Characteristics of Febrile Convulsions and The Association Between Ketonuria and Febrile Convulsions

Abstract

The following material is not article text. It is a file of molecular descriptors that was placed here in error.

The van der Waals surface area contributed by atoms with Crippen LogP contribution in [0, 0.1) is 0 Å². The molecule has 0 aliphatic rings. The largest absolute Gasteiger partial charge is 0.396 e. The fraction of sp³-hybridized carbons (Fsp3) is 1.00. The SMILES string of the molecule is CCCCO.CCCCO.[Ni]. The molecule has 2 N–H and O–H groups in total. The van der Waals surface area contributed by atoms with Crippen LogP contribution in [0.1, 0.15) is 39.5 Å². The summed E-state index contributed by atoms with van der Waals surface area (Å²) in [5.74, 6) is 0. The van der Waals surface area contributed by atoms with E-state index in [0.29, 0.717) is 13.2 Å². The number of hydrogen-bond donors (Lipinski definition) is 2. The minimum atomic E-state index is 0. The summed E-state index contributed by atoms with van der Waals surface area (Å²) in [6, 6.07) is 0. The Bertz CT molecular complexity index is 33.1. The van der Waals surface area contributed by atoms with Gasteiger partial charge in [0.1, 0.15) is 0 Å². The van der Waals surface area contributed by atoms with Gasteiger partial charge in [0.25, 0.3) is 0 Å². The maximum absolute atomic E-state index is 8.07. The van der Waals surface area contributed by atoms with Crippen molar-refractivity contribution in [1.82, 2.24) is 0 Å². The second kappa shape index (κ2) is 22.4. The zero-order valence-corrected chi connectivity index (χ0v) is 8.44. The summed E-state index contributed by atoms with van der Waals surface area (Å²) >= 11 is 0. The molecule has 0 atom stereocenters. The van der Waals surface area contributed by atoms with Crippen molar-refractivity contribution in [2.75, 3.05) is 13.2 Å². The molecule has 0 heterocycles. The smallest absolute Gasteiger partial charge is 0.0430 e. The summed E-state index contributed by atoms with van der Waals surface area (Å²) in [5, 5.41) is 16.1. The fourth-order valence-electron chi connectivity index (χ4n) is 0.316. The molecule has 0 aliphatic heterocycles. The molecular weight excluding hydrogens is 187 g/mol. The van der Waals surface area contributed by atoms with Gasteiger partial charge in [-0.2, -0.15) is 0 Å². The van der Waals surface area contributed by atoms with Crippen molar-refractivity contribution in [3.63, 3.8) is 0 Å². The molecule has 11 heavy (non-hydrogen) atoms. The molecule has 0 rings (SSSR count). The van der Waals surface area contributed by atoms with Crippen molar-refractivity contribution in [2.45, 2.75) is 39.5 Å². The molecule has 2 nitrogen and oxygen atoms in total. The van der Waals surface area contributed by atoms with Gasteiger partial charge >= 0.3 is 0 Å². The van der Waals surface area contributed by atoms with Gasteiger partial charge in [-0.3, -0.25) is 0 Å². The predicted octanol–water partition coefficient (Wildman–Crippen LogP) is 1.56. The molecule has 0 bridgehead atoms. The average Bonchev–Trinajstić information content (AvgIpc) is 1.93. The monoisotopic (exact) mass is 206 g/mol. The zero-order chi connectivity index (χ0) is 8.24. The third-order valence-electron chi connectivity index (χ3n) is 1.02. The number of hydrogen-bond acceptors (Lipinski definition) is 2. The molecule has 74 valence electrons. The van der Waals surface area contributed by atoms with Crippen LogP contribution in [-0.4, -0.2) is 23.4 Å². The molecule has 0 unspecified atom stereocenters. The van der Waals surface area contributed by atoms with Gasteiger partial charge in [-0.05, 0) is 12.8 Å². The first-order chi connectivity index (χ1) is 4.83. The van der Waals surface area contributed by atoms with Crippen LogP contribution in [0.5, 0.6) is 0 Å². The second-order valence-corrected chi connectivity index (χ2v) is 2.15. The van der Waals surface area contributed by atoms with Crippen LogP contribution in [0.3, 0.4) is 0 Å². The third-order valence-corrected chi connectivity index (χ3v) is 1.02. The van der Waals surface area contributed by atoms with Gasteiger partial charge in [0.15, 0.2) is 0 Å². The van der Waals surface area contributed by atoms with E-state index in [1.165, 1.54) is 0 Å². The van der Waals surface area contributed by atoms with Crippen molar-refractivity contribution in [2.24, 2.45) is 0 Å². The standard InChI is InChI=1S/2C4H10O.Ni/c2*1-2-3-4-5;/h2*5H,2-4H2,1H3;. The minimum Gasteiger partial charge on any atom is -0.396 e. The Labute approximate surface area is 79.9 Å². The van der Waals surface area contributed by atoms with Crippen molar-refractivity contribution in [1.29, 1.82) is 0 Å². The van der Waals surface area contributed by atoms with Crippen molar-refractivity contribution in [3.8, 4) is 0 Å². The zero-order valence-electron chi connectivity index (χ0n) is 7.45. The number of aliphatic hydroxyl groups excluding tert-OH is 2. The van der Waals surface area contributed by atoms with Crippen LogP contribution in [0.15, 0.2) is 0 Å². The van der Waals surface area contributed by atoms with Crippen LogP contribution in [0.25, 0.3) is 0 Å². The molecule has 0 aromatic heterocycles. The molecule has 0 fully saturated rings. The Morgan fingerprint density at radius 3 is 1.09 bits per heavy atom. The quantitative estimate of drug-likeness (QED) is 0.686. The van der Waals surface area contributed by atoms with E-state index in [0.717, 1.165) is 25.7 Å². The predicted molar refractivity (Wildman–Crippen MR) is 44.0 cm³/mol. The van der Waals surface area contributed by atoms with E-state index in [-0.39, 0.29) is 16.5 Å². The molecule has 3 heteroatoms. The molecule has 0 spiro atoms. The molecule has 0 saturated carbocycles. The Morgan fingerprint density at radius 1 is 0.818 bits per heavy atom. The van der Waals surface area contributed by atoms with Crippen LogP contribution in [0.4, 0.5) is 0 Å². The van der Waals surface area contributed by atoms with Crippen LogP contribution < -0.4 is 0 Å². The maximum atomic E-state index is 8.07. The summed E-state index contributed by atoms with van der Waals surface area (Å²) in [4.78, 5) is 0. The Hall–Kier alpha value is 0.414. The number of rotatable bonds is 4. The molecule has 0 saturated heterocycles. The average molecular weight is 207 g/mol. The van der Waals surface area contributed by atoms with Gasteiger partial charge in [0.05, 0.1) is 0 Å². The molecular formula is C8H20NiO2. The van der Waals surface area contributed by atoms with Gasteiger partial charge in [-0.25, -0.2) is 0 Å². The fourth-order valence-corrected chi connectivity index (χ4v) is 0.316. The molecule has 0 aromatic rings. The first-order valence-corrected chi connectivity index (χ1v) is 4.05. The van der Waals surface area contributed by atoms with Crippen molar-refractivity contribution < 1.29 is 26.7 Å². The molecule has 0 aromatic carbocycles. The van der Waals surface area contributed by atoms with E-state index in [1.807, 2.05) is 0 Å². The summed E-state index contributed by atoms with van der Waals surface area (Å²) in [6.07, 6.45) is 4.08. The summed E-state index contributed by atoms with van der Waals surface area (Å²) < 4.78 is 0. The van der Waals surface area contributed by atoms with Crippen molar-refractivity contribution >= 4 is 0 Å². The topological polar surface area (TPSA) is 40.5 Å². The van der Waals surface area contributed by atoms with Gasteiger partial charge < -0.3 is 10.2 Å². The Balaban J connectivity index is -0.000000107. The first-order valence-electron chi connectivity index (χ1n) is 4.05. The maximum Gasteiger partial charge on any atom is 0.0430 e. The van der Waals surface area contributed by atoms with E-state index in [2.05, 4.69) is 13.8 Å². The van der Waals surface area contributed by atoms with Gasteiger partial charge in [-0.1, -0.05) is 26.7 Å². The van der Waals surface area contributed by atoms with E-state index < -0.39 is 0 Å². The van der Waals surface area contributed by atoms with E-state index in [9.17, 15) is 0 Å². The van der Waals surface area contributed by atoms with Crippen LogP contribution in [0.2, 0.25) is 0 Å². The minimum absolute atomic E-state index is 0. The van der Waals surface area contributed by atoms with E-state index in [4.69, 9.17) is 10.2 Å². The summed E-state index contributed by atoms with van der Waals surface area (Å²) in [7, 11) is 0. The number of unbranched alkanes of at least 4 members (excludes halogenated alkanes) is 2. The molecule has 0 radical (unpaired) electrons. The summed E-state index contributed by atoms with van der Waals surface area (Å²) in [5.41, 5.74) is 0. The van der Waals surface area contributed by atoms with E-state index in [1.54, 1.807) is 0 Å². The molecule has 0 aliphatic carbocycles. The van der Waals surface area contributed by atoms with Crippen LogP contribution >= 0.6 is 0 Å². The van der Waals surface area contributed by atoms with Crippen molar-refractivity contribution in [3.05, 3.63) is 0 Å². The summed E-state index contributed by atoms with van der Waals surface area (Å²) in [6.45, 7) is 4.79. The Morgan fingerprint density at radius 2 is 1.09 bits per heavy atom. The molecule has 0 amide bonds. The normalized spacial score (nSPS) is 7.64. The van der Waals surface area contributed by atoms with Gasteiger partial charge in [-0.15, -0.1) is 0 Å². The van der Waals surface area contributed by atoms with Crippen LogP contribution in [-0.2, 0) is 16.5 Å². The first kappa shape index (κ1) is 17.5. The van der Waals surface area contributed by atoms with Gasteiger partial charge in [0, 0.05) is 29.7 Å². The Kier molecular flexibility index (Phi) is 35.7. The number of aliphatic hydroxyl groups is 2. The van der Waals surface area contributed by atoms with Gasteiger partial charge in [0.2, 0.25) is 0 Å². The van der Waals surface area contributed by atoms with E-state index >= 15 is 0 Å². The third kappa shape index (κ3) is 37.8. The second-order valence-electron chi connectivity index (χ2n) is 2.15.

Background: Febrile seizures are common and mostly benign. There is growing evidence that ketone bodies derived from fatty acid oxidation during fasting or consumption of high-fat diets can exert broad neuroprotective effects, including anti-convulsant effects.Objective: To determine the characteristics of febrile convulsions and the relationship between ketonuria and febrile convulsions.Patients and Methods: A cross-sectional comparative study was done between May 2018 – December 2019 at Al-Batool teaching hospital. The data included 100 children aged between (6- 60 months) admitted to the emergency unit, 50 % of them were having a febrile convulsion, while the others were presented with fever without a seizure. Blood samples were measured for serum glucose and urine samples were taken for level of ketone bodies (KB) and analyzed by reagent strip test. Statistical analysis was done by using SPSS version 21, level of association between variables was tested by Chi-square at 0.05.Results: Febrile convulsions occur equally in males and females and more likely in children less than 18 months of age (P value=0.157). Causes of fever in children with febrile convulsion were mostly respiratory causes (p value=0. 000). The incidence of hypoglycemia and ketonuria were slightly more common in the non-convulsive group of the study to be statistically insignificant (p- values were 0.169 and 0.275, respectively).Conclusion: The febrile convulsions affect equally males and females and the major cause of fever was respiratory infections. There is no significant relationship between ketonuria and the occurrence of febrile convulsions.